Day 29: Re:Factory Water Bottles

The Story: Re:Factory Water Bottles

Water bottles are bad. We know this, we’ve seen the ads and even more visible we’ve seen the mess in our own backyards. Just take a walk outside and there’s bound to be a plastic water bottle on the ground. What if companies decided to reinvent the water bottle and change our consumer behaviour at the same time?

Introducing the Re:Factory water bottle.

The product hasn’t actually been created as far as I know but the idea behind the initiative is something I believe worth looking at.

The Mechanics: How does this initiative work?

Purchase: You buy Re:Factory water bottles at your local grocery store, just like we do with biodegradable grocery bags.

Return: When you’ve finished the water in your bottle you bring it back to the grocery store who will then clean the water bottle and refill it.

Personalize: What I find most unique about this product is that when each bottle is returned it is etched with words. The plan is to etch news headlines of the day the bottle was refilled. This way a story accumulates on the bottle and makes for a fun personalized read. My only concern would be consumers like me who would collect these water bottles with their artworks and etchings rather than returning them to be refilled.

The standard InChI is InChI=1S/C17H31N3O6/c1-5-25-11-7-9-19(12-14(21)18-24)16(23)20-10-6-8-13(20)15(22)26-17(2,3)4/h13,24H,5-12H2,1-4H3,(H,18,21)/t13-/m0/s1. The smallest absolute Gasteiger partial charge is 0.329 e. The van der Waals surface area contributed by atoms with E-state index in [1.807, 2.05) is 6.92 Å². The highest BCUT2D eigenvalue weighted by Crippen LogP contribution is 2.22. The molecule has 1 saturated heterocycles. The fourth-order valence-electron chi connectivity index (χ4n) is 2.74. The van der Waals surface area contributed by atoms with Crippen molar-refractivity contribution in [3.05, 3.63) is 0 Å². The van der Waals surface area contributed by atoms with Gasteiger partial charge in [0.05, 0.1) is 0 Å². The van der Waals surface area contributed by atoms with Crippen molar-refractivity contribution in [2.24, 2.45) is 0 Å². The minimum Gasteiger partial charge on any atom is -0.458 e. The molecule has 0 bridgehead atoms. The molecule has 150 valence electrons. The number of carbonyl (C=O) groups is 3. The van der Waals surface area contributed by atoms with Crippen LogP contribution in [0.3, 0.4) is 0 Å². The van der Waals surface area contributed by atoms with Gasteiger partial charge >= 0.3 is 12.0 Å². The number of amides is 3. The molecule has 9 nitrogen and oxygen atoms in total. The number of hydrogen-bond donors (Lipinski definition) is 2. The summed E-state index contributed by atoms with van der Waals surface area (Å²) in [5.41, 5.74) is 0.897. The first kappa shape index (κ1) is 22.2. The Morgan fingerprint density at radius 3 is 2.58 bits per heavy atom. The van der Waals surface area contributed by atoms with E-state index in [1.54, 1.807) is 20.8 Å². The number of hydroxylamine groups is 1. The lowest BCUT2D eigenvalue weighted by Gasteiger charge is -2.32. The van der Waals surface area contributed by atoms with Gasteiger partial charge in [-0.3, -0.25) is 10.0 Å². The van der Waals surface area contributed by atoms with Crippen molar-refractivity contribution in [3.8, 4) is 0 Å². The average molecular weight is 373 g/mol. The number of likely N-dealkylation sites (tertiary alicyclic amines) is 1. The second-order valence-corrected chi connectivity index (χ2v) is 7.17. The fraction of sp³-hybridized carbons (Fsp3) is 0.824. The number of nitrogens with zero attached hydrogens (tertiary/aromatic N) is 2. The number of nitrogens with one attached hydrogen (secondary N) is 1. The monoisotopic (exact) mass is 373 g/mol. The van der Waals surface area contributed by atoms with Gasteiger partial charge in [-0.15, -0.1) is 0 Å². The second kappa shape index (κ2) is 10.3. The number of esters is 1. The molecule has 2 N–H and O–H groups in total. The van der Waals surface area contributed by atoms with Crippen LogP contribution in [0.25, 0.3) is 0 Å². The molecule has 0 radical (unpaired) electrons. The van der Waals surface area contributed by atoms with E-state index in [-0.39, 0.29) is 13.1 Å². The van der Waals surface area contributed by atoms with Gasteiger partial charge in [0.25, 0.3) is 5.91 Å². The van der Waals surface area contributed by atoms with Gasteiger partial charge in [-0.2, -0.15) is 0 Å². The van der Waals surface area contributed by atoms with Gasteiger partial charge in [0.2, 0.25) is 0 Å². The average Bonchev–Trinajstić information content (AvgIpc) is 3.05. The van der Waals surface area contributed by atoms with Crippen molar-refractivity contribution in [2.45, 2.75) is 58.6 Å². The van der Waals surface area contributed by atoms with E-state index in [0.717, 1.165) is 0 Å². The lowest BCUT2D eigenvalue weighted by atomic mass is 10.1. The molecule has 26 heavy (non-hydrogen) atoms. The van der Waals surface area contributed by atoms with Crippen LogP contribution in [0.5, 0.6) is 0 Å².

The Key Drivers: Why it works

Green: We all know about the green trend, but perhaps its our inherent nature to actually care for others and the society around us. I recently started reading Predictably Irrational by Dan Ariely and he argues that we do care about the world. We have a conscience. He talks about parents who were late to pick up their children at daycare and when the daycare implemented a fee for late parents to reduce the tardiness, parents came to pick up their children even later. The reason was because, when there was no fee, parents felt guilty and tried to pick up their children as early as possible. After the fee was introduced they could pay their way out of this guilt: “It’s ok if I’m late because I only have to pay $5” was the mentality. My point here is that introducing a fee on plastic water bottles would most likely decrease the demand in the short term but in the long term the demand would increase once again. By implementing a “pull” system where consumers want to reuse and refill their water bottles may be the best way to actually reducing our carbon footprint.

For my source of inspiration for this blog post see: Changing Consumer Behaviour One Water Bottle at a Time by John Edson.

Lots of Little Love



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